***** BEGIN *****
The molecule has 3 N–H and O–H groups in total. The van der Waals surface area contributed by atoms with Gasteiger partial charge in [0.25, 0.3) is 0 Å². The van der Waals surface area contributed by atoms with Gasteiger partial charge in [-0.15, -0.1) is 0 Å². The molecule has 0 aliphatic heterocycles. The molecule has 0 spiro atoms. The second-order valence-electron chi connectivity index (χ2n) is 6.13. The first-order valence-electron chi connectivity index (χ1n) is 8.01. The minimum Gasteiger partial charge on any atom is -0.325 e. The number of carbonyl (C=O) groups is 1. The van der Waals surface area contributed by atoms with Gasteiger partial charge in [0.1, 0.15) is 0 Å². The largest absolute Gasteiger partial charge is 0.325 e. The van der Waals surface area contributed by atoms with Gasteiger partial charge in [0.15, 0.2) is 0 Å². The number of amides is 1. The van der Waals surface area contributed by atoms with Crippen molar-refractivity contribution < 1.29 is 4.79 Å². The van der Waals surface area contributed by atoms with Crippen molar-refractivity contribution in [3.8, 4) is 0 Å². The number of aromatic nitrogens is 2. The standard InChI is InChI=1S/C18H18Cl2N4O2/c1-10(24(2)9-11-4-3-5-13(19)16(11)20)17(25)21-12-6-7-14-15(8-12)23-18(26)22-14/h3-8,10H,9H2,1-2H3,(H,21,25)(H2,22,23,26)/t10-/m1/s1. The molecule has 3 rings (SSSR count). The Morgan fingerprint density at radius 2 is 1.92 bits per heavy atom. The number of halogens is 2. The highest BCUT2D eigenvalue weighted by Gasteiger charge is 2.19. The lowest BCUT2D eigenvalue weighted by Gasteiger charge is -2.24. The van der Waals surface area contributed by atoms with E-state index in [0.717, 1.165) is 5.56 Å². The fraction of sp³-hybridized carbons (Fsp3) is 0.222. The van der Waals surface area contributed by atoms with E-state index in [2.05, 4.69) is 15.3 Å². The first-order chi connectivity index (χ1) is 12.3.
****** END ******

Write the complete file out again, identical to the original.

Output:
The molecule has 3 N–H and O–H groups in total. The van der Waals surface area contributed by atoms with Gasteiger partial charge in [0.25, 0.3) is 0 Å². The van der Waals surface area contributed by atoms with Gasteiger partial charge in [-0.15, -0.1) is 0 Å². The molecule has 0 aliphatic heterocycles. The molecule has 0 spiro atoms. The second-order valence-electron chi connectivity index (χ2n) is 6.13. The first-order valence-electron chi connectivity index (χ1n) is 8.01. The minimum Gasteiger partial charge on any atom is -0.325 e. The number of carbonyl (C=O) groups is 1. The van der Waals surface area contributed by atoms with Gasteiger partial charge in [0.1, 0.15) is 0 Å². The largest absolute Gasteiger partial charge is 0.325 e. The van der Waals surface area contributed by atoms with Gasteiger partial charge in [0.15, 0.2) is 0 Å². The number of amides is 1. The van der Waals surface area contributed by atoms with Crippen molar-refractivity contribution < 1.29 is 4.79 Å². The van der Waals surface area contributed by atoms with Crippen molar-refractivity contribution in [3.8, 4) is 0 Å². The number of aromatic nitrogens is 2. The standard InChI is InChI=1S/C18H18Cl2N4O2/c1-10(24(2)9-11-4-3-5-13(19)16(11)20)17(25)21-12-6-7-14-15(8-12)23-18(26)22-14/h3-8,10H,9H2,1-2H3,(H,21,25)(H2,22,23,26)/t10-/m1/s1. The molecule has 3 rings (SSSR count). The Morgan fingerprint density at radius 2 is 1.92 bits per heavy atom. The number of halogens is 2. The highest BCUT2D eigenvalue weighted by Gasteiger charge is 2.19. The lowest BCUT2D eigenvalue weighted by Gasteiger charge is -2.24. The van der Waals surface area contributed by atoms with E-state index in [0.717, 1.165) is 5.56 Å². The fraction of sp³-hybridized carbons (Fsp3) is 0.222. The van der Waals surface area contributed by atoms with E-state index in [2.05, 4.69) is 15.3 Å². The first-order chi connectivity index (χ1) is 12.3.